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Citation Assistance Resource Guide: Chicago-17 Citation Style

The Chicago Style, or Turabian, citation format is just one of the many ways to cite information. Created by the Chicago University Press, there are two main varieties of the citation style: the Notes and Bibliography style, and the Author-Date style. Which variation you use will depend on the field you are studying. The Notes and Bibliography variation of Chicago Style is most often used by humanities fields such as history, literature, and the arts. The Author-Date variation is more common in the sciences and social sciences. 

This guide will only outline the basics of the Notes and Bibliography format, as well as provide you tips for creating your bibliography page. Also make sure to check out the Additional Resources list along the right to find useful online tools.  


Notes and Bibliography | In-Text Examples | End/Footnote Example | Shortened Note Example | Bibliography Entries | Source Type Examples

Additional Resources

Notes and Bibliography

The Notes and Bibliography format uses footnotes or endnotes as well as a bibliography of sources. The sources you cite are marked in your text using a superscript number, which corresponds to a footnote at the end of the page, or an endnote listed at the end of the paper that shows the citation information. Your paper will either use footnotes, or endnotes, but not both together. Make sure to check with your instructor whether they want you to use footnotes or endnotes for your assignments.  Then at the end of the paper, a complete list of all your sources is included in a bibliography.

When creating your footnotes or endnotes, there are some basic rules that you will apply and will be outlined in this guide. The first foot/endnote you use for a specific source should always include the full citation information. Any following foot/endnotes for the exact same source can use a shortened version, as illustrated below. 

In-Text Example:

As quoted in Swing Time, “Nostalgia is a luxury.”1

Notice that the superscript #1 appears at the end of the sentence, directly following the information that it is citing. This points readers to the corresponding note to find the citation information. 

End/Footnote Example:

1. Zadie Smith, Swing Time (New York: Penguin Press, 2016), 315–16.

2. Brian Grazer and Charles Fishman, A Curious Mind: The Secret to a Bigger Life (New York: Simon & Schuster, 2015), 12.

Shortened Note Example:

When you are citing one source multiple times in a paper, you can use a shortened version of the note to help save space. These shortened versions can be used after you have already used the full citation in a previous note.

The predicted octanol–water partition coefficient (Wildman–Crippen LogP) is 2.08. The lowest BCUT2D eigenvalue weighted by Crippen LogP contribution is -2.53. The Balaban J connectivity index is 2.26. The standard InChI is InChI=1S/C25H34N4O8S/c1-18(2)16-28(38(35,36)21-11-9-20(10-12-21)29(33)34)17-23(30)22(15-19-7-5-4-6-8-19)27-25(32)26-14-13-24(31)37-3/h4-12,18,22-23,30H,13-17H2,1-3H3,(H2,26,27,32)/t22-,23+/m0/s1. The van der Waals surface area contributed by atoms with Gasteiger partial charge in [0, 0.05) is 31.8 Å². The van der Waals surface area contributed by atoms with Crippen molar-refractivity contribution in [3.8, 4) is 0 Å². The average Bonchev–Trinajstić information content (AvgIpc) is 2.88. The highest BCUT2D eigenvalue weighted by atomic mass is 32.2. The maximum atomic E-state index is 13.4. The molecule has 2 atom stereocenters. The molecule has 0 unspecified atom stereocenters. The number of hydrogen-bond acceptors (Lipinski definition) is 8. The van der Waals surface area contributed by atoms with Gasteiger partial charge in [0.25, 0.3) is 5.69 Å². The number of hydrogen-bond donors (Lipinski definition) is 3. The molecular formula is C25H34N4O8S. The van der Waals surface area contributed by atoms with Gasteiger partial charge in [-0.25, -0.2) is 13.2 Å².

3. Smith, Swing Time, 320.

4. Grazer and Fishman, Curious Mind, 37.

Bibliography Entries:

Grazer, Brian, and Charles Fishman. A Curious Mind: The Secret to a Bigger Life. New York: Simon & Schuster, 2015.

Smith, Zadie. Swing Time. New York: Penguin Press, 2016.

Notice the bibliography entries are in alphabetical order, unlike when they are listed in the footnotes, when they are listed as they appear in the paper. 

Also take note that the entries in the bibliography have a slightly different format than the endnote entries, such as different comma/period usage. 

 


Example Notes for Different Source Types

For more examples not listed here, refer to the Chicago Manual of Style Website

Books

Full Note

1. Zadie Smith, Swing Time (New York: Penguin Press, 2016), 315–16.

2. Brian Grazer and Charles Fishman, A Curious Mind: The Secret to a Bigger Life (New York: Simon & Schuster, 2015), 12.

Shortened Note

3. Smith, Swing Time, 320.

4. Grazer and Fishman, Curious Mind, 37.

eBooks

Full Note

1. Herman Melville, Moby-Dick; or, The Whale (New York: Harper & Brothers, 1851), 627, https://mel.hofstra.edu/moby-dick-the-whale-proofs.html.

2. Philip B. Kurland and Ralph Lerner, eds., The Founders’ Constitution (Chicago: University of Chicago Press, 1987), chap. 10, doc. 19, https://press-pubs.uchicago.edu/founders/.

Shortened Note

3. Melville, Moby-Dick, 722–23.

4. Kurland and Lerner, Founders’ Constitution, chap. 4, doc. 29.

Journal Articles

Full Note

1. Susan Satterfield, “Livy and the Pax Deum,” Classical Philology 111, no. 2 (April 2016): 170.

2. Shao-Hsun Keng, Chun-Hung Lin, and Peter F. Orazem, “Expanding College Access in Taiwan, 1978–2014: Effects on Graduate Quality and Income Inequality,” Journal of Human Capital 11, no. 1 (Spring 2017): 9–10, https://doi.org/10.1086/690235.

Shortened Note

3. Satterfield, “Livy,” 172–73.

4. Keng, Lin, and Orazem, “Expanding College Access,” 23.

Websites

Full Note

1. “About Yale: Yale Facts,” Yale University, accessed May 1, 2017, https://www.yale.edu/about-yale/yale-facts.

2. Katie Bouman, “How to Take a Picture of a Black Hole,” filmed November 2016 at TEDxBeaconStreet, Brookline, MA, video, 12:51, https://www.ted.com/talks/katie_bouman_what_does_a_black_hole_look_like.

Shortened Note

3. “Yale Facts.”

4. Bouman, “Black Hole.”

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